You are currently viewing How to Find Work Abroad – Part 3 of 3

How to Find Work Abroad – Part 3 of 3

Contemplating working abroad? Tired of the lack of opportunities available in your own town, region, or country? Yearning for travel and adventure? Or simply wanting your circumstances to change in general? For all of these reasons UK workers are often enticed by the apparent opportunities made available by finding work abroad.

Once you start to play with the idea of working abroad, one of the first things that will come to mind will almost certainly be the location. You might be a person who doesn’t like extremely hot temperatures. Alternatively, you might adore hot weather and love to sunbathe. You might speak five languages fluently, two languages confidently, or none at all besides your first language. You might like clubbing culture or you may prefer cobbled streets and cosy cafes. All of these idiosyncracies that form part of your own personality can greatly influence where you actually want to live.

As such, telling yourself that you’re ready to work abroad is only the first step. Moving and working abroad is not a decision you should make lightly. It is highly recommended that you choose the location wisely. You might not have the finances to go and visit your top five favorite spots. If you’re in a position where this is possible, that’s great, but for many this is simply not feasible. Jobseekers don’t often usually have a lot of money to play around with — this is why they are contemplating their career at home or abroad in the first place! So, if you want to pick a place where you think you will like to live without actually visiting it, how can you possibly ensure that your information will lead you in the right direction?

Well, one of the first things you need to find out is:

Where do UK people usually emigrate to, and why?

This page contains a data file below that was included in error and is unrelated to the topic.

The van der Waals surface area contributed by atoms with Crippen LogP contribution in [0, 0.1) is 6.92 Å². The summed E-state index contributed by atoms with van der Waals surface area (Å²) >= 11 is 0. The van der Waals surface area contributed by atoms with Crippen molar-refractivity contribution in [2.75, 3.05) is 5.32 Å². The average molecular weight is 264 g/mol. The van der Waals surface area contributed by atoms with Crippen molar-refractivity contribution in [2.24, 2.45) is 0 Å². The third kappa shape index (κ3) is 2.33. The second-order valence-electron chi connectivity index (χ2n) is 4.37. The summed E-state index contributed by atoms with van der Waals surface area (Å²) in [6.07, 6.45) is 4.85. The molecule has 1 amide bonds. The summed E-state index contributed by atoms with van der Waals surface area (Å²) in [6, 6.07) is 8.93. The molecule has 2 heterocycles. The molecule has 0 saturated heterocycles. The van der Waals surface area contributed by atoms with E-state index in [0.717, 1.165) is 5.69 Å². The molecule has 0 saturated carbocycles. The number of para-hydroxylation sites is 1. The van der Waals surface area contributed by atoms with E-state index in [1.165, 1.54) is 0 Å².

A good starting point for trying to figure out what country you would like to live and work in is to find out what countries are popular choices for people who want to leave the UK. It’s also important to consider the reality of living in these countries. For example, if Christmas is your favorite season, you might find it odd to move to a really hot country and spend Christmas on the beach eating barbecued chicken! In order to make an informed decision on where might suit you best, here are the top five most popular countries for finding work abroad:


Australia is the number one choice for British expats looking for work. It’s a popular misconception that Australia is pretty much like a bigger England. One of the biggest differences between Australia and England is something that will impact your everyday life: nature. Enjoying the milder climate and dreaming of playing volleyball on the beach pretending you’re on the cast of Neighbours doesn’t mean that everything will be perfect.

The linguistic idioms and cultural attitudes in Australia are much different. Going for a pint is going for a schooner, being rorted means you’ve been scammed, and feeling ‘crook’ means you’re sick. Starting your new job you will no doubt experience a sharp learning curve. Plus, if you have kids, you’ll soon see that childcare in Australia is more expensive.

Finally, if you like going on adventures, you might want to do more research on all the crazy scary animals in Australia. The Australian outback is renowned for its harsh environment. Poisonous snakes, spiders, box jellyfish, and of course crocs (!) are all part of the environmental fabric of Australia. Therefore, if you’re afraid of bugs or aren’t outdoorsy, you need to think long and hard before deciding to move to Australia.